Hepatitis B is the most common serious liver infection in the world. It is caused by the hepatitis B virus that attacks and injures the liver. Two billion people (or 1 in 3) have been infected and about 300 million people are living with a chronic hepatitis B infection.
The good news is that is preventable and treatable. There is a simple blood test to diagnose a hepatitis B infection. Testing is the only way to know for sure if you are infected. There is a safe vaccine to prevent . There are effective drug therapies that can manage a chronic hepatitis B infection, and a cure is within sight.
- Abdominal pain
- Dark urine
- Joint pain
- Loss of appetite
- Nausea and vomiting
- Weakness and fatigue
- Yellowing of your skin and the whites of your eyes (jaundice)
The virus is passed from person to person through blood, semen or other body fluids. It does not spread by sneezing or coughing.
Common ways that HBV can spread are:
- Sexual contact. if you have unprotected sex with someone who is infected. The virus can pass to you if the person’s blood, saliva, semen or vaginal secretions enter your body.
- Sharing of needles. HBV easily spreads through needles and syringes contaminated with infected blood. Sharing IV drug paraphernalia puts you at high risk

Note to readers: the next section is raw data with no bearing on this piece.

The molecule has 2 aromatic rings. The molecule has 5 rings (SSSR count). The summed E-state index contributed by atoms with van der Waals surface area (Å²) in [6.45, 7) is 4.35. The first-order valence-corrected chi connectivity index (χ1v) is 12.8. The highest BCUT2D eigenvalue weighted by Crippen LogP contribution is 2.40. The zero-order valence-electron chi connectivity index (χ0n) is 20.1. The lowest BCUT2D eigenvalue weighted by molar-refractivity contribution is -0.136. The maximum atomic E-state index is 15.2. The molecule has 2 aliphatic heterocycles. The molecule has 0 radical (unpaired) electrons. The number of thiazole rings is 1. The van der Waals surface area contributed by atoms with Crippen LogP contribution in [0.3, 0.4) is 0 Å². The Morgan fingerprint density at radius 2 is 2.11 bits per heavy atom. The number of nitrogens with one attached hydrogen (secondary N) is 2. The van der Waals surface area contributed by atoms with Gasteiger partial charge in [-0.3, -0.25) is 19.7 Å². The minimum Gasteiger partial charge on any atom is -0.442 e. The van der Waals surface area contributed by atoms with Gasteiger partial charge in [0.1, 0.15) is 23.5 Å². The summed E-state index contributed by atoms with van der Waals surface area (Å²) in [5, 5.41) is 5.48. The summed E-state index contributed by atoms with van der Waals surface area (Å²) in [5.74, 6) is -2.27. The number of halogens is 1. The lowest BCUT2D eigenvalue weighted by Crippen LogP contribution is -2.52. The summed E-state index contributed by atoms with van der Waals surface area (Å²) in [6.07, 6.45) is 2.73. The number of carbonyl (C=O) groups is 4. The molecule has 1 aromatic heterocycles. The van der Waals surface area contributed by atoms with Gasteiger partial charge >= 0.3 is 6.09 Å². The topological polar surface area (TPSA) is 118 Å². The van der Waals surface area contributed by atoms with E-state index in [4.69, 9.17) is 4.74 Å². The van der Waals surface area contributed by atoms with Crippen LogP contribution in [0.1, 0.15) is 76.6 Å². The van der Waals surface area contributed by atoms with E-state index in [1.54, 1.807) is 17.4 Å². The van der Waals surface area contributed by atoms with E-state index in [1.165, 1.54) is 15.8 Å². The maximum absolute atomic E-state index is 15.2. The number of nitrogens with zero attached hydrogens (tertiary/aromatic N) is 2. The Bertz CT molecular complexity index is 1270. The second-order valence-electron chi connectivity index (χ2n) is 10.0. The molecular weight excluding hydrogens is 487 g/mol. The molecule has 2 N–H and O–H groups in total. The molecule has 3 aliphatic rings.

- Accidental needle sticks. is a concern for health care workers and anyone else who comes in contact with human blood.
- Mother to child. Pregnant women infected with HBV can pass the virus to their babies during childbirth. However, the newborn can be vaccinated to avoid getting infected in almost all cases. Talk to your doctor about being tested for hepatitis B if you are pregnant or want to become pregnant.
- Children and adolescents not vaccinated at birth
- Those who work or live in a center for people who are developmentally disabled
- Health care workers, emergency workers and other people who come into contact with blood
- Anyone who has a sexually transmitted infection, including HIV
- Men who have sex with men
- People who have multiple sexual partners
- Sexual partners of someone who has hepatitis B
- People who inject illegal drugs or share needles and syringes
- People with chronic liver disease
- People with end-stage kidney disease
Hepatitis B Diagnosis
- Hepatitis B surface antigen and antibody(HBsAg). Antigens are proteins on the hepatitis B virus. Antibodies are proteins made by your immune cells. They show up in your blood between 1 and 10 weeks after exposure. If you recover, they go away after 4 to 6 months. If they’re still there after 6 months, your condition is chronic.
- Hepatitis B surface antibody (anti-HBs). These show up after HBsAg disappears. They’re what make you immune to hepatitis B for the rest of your life.